Concerned Hendricks County residents hear about growing heroin problem

Elliott Hughes, 23 (WTHR photo)
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"When I was growing up, you didn't hear anything about it," said Elliott Hughes as he talked about the drug heroin.

That's something the 23-year-old Plainfield High School graduate can't say today.

"I can sit there and count five people in the past two years that I either played sports with or hung out with on a fairly consistent basis that are no longer here [because of] heroin," said Hughes, who admitted he could very well have been one of those people.

Hughes is a recovering heroin addict who said he started using his senior year of high school.

"I had no idea it would take my life by storm like it did. I'm lucky to be here," said Hughes.

That's one of the reasons Hughes gathered at a meeting with almost 100 others from Hendricks County Thursday to hear about how heroin use is a growing problem in Hendricks County like in other places across the state.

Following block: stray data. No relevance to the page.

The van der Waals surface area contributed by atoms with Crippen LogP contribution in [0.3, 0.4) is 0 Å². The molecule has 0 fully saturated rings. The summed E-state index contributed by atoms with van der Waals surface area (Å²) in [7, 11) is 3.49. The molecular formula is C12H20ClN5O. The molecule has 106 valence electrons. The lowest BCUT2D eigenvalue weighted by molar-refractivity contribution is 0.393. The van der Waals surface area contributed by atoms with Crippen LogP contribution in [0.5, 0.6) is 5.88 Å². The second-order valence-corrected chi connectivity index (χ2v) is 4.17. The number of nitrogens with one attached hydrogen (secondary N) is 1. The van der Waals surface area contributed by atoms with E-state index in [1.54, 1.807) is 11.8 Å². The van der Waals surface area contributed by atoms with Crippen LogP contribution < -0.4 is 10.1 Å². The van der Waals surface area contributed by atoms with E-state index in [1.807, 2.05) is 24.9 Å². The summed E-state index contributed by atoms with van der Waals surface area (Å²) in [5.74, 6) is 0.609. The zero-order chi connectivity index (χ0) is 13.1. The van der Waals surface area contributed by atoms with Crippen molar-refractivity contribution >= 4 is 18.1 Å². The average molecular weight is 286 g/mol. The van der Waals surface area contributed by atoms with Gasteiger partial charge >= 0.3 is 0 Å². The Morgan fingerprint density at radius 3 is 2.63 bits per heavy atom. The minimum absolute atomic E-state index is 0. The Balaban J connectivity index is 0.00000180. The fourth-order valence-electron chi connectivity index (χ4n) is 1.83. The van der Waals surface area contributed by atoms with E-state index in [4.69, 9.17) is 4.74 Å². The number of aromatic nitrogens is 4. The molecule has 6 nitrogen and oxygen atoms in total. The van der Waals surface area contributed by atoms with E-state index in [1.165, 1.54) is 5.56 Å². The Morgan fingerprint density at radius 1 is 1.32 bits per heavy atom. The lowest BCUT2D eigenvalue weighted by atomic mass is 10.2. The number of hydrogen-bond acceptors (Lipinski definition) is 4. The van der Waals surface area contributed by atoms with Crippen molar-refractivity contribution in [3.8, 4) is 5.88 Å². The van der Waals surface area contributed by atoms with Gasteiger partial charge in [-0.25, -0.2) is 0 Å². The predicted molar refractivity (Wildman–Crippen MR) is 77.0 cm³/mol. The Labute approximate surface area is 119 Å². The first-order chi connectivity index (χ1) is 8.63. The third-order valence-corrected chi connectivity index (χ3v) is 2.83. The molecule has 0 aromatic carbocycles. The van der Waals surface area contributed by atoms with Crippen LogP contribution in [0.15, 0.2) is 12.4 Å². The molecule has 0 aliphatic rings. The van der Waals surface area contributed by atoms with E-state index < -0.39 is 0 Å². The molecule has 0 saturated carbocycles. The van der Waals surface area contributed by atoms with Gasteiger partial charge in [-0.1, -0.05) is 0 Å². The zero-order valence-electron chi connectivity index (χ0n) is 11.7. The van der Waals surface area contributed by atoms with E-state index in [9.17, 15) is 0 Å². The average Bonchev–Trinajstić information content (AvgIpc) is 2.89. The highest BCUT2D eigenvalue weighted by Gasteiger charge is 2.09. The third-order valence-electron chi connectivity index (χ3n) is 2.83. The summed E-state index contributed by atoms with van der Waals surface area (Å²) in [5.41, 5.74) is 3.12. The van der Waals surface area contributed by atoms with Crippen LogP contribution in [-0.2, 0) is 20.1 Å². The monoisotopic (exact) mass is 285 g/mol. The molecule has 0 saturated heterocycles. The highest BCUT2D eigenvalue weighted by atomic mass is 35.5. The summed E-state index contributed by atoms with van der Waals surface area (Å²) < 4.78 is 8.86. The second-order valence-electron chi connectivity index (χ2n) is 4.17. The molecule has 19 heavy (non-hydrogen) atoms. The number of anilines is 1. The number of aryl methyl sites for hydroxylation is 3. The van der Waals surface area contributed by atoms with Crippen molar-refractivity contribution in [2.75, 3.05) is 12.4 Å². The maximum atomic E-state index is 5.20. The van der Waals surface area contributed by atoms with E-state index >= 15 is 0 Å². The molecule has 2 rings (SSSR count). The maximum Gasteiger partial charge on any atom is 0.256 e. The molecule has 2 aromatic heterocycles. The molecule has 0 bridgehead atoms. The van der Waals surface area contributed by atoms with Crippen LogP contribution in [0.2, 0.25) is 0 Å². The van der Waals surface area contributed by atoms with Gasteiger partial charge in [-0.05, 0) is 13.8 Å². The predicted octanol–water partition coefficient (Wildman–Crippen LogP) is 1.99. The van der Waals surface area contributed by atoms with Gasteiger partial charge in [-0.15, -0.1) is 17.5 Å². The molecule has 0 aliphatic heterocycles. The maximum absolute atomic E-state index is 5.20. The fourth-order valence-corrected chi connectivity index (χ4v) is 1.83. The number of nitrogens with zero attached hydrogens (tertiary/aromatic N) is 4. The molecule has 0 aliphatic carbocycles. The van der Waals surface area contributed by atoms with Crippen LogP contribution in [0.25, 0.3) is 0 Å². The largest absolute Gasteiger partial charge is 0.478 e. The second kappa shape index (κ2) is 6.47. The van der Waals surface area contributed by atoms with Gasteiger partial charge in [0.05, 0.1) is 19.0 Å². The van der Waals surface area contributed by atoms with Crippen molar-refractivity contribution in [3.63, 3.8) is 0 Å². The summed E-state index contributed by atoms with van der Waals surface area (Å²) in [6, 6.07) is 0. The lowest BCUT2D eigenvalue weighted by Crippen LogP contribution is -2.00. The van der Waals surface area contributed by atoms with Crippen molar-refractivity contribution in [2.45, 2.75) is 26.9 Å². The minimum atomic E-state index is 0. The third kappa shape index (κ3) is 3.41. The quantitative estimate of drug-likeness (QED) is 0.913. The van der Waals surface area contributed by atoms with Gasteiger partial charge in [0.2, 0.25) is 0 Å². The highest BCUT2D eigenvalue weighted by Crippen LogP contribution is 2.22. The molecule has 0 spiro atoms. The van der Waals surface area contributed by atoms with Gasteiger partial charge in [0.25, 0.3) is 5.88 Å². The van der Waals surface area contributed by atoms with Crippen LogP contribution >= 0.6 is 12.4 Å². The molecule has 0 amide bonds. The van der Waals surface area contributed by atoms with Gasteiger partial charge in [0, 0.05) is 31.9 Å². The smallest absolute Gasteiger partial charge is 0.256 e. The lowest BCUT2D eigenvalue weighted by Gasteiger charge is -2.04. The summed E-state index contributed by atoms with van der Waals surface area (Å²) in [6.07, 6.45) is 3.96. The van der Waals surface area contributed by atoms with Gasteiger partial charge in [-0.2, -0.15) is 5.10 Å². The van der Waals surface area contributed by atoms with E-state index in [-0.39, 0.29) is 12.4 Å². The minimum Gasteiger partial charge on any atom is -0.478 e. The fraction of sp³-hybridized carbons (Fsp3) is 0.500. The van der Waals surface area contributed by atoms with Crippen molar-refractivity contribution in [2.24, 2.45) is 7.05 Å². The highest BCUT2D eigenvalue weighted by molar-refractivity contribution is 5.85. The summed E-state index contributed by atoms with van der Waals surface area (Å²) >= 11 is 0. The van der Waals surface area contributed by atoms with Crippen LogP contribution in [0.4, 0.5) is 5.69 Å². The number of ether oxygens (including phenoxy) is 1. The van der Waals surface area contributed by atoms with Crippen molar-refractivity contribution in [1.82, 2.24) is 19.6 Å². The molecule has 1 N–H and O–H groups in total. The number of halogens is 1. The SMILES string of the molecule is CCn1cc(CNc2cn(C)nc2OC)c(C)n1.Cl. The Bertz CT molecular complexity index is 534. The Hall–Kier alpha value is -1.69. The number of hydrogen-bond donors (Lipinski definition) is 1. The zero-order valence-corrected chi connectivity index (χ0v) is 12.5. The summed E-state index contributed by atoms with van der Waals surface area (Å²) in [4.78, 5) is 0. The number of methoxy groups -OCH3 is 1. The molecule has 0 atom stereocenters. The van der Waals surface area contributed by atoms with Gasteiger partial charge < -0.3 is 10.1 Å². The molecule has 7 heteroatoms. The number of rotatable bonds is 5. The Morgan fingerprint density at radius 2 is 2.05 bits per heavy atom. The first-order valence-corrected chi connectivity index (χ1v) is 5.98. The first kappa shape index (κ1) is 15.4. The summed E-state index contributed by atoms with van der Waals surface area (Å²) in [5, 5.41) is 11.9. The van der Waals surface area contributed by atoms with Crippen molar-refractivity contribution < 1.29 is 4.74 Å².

"Heroin has taken over," said Sergeant Todd North with the Plainfield Police Department. "It is an epidemic. We deal with it probably on a daily basis."

Hendricks County law enforcement said it's to the point where not a week goes by that they don't see at least one heroin overdose.

"What we're seeing is younger folks experiencing the effect of the use of heroin just like the other counties are. We're seeing it younger and younger," said Hendricks County Superior Court Judge Mark Smith.

Judge Smith oversees the county's drug court and said the heroin users he sees in his court are mostly men in their early 20's.

"It does surprise me to hear folks - even with all the media coverage - to still express how surprised they are that we do have a heroin issue in Hendricks County," said Judge Smith.

An issue, for right now though, it seems, isn't going anywhere.

"It's a community problem. It can be handled by a community," Sergeant North told concerned Hendricks County citizens.

The first step said Elliott Hughes is admitting there's a problem.

"I think it's definitely been hidden," said Hughes.

It's at the point now though said experts in Hendricks County, where it can't be hidden anymore.

According to Hendricks County recovery experts, there were 20 deaths in the county last year from heroin overdoses.